“We’re always collecting in the present for the future,” says Patricia Prestinary, Cal State Fullerton’s special collections librarian and archivist. “We look for connections. Philip K. Dick was a California writer, and late in his life, an Orange County writer. We’re preserving history in the making here.”
Prestinary makes an important point, especially in a culture as disposable as this one. At the same time, her comment highlights a central irony, since Dick’s work, like that of other science fiction writers, was not originally produced to last. His early books appeared as paperback originals, often in so-called “double” editions, in which novels by two authors were packaged back-to-back. The genre as a whole was long derided as juvenile, the stuff of fantasy.
When Willis McNelly came to teach at Cal State Fullerton, then known as Orange County State College, in 1961, he brought what he referred to as “hundreds of SF books [accumulated] over the years of a not-quite misspent youth.” He was something of an outlier. Within a few years, however, McNelly found other aficionados and by the mid-1960s had begun to teach a course in science fiction at the university.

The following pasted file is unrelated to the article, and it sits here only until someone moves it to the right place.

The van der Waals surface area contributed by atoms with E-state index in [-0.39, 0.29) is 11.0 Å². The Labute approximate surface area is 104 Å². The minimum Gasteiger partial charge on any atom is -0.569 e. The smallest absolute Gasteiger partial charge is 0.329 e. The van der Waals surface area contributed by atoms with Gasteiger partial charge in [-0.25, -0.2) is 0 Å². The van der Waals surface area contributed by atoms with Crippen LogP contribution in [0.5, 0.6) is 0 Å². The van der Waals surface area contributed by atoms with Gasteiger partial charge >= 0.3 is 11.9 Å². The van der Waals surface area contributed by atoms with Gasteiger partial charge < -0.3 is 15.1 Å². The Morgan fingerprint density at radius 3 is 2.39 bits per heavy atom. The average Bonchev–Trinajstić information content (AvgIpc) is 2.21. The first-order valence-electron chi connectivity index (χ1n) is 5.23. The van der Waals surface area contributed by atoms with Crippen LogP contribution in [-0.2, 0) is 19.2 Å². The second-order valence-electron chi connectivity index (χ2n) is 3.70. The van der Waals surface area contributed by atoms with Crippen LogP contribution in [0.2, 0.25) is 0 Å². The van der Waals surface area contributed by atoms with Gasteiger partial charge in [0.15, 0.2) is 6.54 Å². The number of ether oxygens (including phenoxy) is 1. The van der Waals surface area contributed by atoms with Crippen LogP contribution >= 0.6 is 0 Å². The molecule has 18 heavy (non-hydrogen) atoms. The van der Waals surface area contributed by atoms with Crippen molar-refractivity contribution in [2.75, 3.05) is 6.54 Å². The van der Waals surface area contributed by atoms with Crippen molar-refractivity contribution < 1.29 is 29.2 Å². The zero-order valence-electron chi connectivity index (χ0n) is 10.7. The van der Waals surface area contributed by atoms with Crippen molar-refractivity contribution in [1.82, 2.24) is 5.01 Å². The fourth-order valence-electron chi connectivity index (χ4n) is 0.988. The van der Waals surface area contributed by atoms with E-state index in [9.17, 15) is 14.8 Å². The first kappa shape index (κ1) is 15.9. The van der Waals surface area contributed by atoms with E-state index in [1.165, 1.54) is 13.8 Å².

Without McNelly, there would be no Dick papers at Fullerton, nor any science fiction collection at all. His personal library became a building block, and after he solicited manuscripts and papers from writers at a 1967 meeting of the Science Fiction Writers of America in Berkeley, the university became a nexus for the form.
In an essay written during the early 1990s, McNelly remembers receiving the manuscript of “Fahrenheit 451” from Ray Bradbury, as well as the Frank Herbert papers, which remain among the library’s most significant holdings. It was McNelly who brought Dick to Orange County after the author suffered a breakdown at the Vancouver Science Fiction Convention in 1972, and McNelly who persuaded him, like Herbert, to give his papers to the library on “permanent loan.”
That loan arrangement, established for tax reasons, grew problematic after Hollywood discovered Dick. Beginning with the 1982 film “Blade Runner” — based on the author’s 1968 novel “Do Androids Dream of Electric Sheep?” — more than a dozen movie and television projects have been adapted from his fiction, among them “Total Recall,” “Minority Report” and “A Scanner Darkly.”
In the 1990s, Dick’s estate sought to reclaim and sell his papers, although as yet no deal has been struck. Regardless, many originals have been removed from the Fullerton archives and replaced by photocopies (as is the case with a number of the novels) or donations from other sources.
That’s disappointing, Prestinary acknowledges, because during his time in Fullerton and then Santa Ana, Dick “became a fixture on campus,” visiting classes and giving occasional guest lectures. “It’s like he found a home here,” she says. Even so, plenty of gems remain in the collection, including correspondence and never-published work.